Yeah, it kind of does.
According to Automotive News, Ford Motor Company will challenge China's Geely Holding Group's US trademark application for its Lynk & CO brand. Say the word 'Lincoln' to yourself, followed by 'Lynk & CO' and you'll understand Ford's position. Lynk & CO has been granted until November 15 by the US Patent and Trademark Office to officially oppose Ford's filing. A Lincoln spokesperson explained to Automotive News that the "brand has a rich 100-year history and we intend to protect its reputation.
Lynk & CO is infringing on the Lincoln…trademark and we are taking legal actions to prevent them from using their infringing mark. Their name as it stands will confuse customers." It's a fair argument, and Lynk & CO has so far not commented on the matter. While not everyone outside of the auto industry, or those who follow it, has heard of Lynk & CO, they probably will in the near future. The Chinese-owned brand has plans to launch several new small models, including a sedan and crossover, with Volvo technology. All models will be made in China at the same production facility that builds the Volvo XC40 for the Chinese domestic market. Both Volvo and Lynk & CO are controlled by Zhejiang Geely.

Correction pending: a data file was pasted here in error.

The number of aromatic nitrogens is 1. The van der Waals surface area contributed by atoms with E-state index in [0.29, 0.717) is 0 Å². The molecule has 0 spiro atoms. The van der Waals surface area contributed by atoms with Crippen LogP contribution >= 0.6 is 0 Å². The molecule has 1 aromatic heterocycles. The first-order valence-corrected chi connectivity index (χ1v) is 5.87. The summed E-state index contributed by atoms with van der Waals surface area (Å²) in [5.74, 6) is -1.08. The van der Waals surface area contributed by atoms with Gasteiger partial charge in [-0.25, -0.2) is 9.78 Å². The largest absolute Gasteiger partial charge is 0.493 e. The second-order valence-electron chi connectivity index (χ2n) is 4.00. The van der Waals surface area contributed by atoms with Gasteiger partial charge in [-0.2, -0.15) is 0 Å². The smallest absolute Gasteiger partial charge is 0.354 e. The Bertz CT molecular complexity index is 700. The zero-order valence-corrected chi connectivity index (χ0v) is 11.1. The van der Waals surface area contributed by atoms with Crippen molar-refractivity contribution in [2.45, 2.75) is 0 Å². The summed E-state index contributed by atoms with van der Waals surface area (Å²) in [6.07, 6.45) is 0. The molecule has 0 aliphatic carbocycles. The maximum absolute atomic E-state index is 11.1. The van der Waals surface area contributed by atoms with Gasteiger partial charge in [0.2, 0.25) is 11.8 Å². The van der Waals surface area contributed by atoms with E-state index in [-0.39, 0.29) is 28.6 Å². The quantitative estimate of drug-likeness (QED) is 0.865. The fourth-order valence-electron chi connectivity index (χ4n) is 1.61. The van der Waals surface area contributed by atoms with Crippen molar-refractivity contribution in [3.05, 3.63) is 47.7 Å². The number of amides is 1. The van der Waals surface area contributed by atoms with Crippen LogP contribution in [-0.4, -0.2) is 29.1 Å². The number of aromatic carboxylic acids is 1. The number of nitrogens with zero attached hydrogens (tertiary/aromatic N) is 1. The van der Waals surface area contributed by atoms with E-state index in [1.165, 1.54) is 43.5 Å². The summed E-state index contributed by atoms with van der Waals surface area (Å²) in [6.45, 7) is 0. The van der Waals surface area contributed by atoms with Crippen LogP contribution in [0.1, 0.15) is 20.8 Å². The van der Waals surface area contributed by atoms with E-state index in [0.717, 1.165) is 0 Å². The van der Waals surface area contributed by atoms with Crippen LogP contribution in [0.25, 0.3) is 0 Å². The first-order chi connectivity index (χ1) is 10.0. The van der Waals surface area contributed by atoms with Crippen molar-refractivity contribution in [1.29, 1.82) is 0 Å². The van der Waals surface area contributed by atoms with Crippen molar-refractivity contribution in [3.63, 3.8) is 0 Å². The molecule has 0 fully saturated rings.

Ironically, it was Ford who sold Volvo to Geely back in 2010. Chinese automakers have long had a reputation for copyright infringement on their Western competitors, specifically in design, and, sometimes, name. The latter is clearly the case for this situation. If Ford is victorious in this potential court battle, it could very well set a precedent for future legal proceedings against Chinese carmakers. For example, Jaguar Land Rover has been having a battle of its own against Jiangling Motor for allegedly stealing the design of the Range Rover Evoque. The near copycat Land Wind X7 is the result. Ford has taken particular issue with Lynk & CO because the brand has plans to sell cars in the US at some point in the near future.